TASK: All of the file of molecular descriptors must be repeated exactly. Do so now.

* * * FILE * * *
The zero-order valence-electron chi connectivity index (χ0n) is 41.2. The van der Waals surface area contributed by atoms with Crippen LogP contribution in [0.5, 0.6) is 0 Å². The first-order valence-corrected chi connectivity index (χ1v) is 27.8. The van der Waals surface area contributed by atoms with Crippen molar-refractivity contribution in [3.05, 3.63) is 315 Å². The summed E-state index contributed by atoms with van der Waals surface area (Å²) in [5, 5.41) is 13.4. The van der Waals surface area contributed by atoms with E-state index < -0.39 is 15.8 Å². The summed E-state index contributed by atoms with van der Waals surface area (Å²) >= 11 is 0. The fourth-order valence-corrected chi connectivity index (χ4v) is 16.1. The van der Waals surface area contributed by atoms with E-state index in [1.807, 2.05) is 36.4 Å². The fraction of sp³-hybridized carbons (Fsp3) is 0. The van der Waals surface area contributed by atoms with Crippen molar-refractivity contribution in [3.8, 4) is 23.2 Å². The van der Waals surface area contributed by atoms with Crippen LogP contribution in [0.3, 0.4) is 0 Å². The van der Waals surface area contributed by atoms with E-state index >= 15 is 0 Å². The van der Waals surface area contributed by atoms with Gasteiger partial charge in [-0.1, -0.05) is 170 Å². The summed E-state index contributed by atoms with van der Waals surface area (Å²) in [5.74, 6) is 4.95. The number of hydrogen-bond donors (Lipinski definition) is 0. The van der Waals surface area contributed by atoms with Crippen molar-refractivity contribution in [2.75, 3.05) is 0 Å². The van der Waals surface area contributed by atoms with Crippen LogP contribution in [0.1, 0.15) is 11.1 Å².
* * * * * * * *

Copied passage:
The zero-order valence-electron chi connectivity index (χ0n) is 41.2. The van der Waals surface area contributed by atoms with Crippen LogP contribution in [0.5, 0.6) is 0 Å². The first-order valence-corrected chi connectivity index (χ1v) is 27.8. The van der Waals surface area contributed by atoms with Crippen molar-refractivity contribution in [3.05, 3.63) is 315 Å². The summed E-state index contributed by atoms with van der Waals surface area (Å²) in [5, 5.41) is 13.4. The van der Waals surface area contributed by atoms with E-state index < -0.39 is 15.8 Å². The summed E-state index contributed by atoms with van der Waals surface area (Å²) >= 11 is 0. The fourth-order valence-corrected chi connectivity index (χ4v) is 16.1. The van der Waals surface area contributed by atoms with E-state index in [1.807, 2.05) is 36.4 Å². The fraction of sp³-hybridized carbons (Fsp3) is 0. The van der Waals surface area contributed by atoms with Crippen molar-refractivity contribution in [3.8, 4) is 23.2 Å². The van der Waals surface area contributed by atoms with Crippen LogP contribution in [0.3, 0.4) is 0 Å². The van der Waals surface area contributed by atoms with E-state index >= 15 is 0 Å². The van der Waals surface area contributed by atoms with Gasteiger partial charge in [-0.1, -0.05) is 170 Å². The summed E-state index contributed by atoms with van der Waals surface area (Å²) in [5.74, 6) is 4.95. The number of hydrogen-bond donors (Lipinski definition) is 0. The van der Waals surface area contributed by atoms with Crippen molar-refractivity contribution in [2.75, 3.05) is 0 Å². The van der Waals surface area contributed by atoms with Crippen LogP contribution in [0.1, 0.15) is 11.1 Å².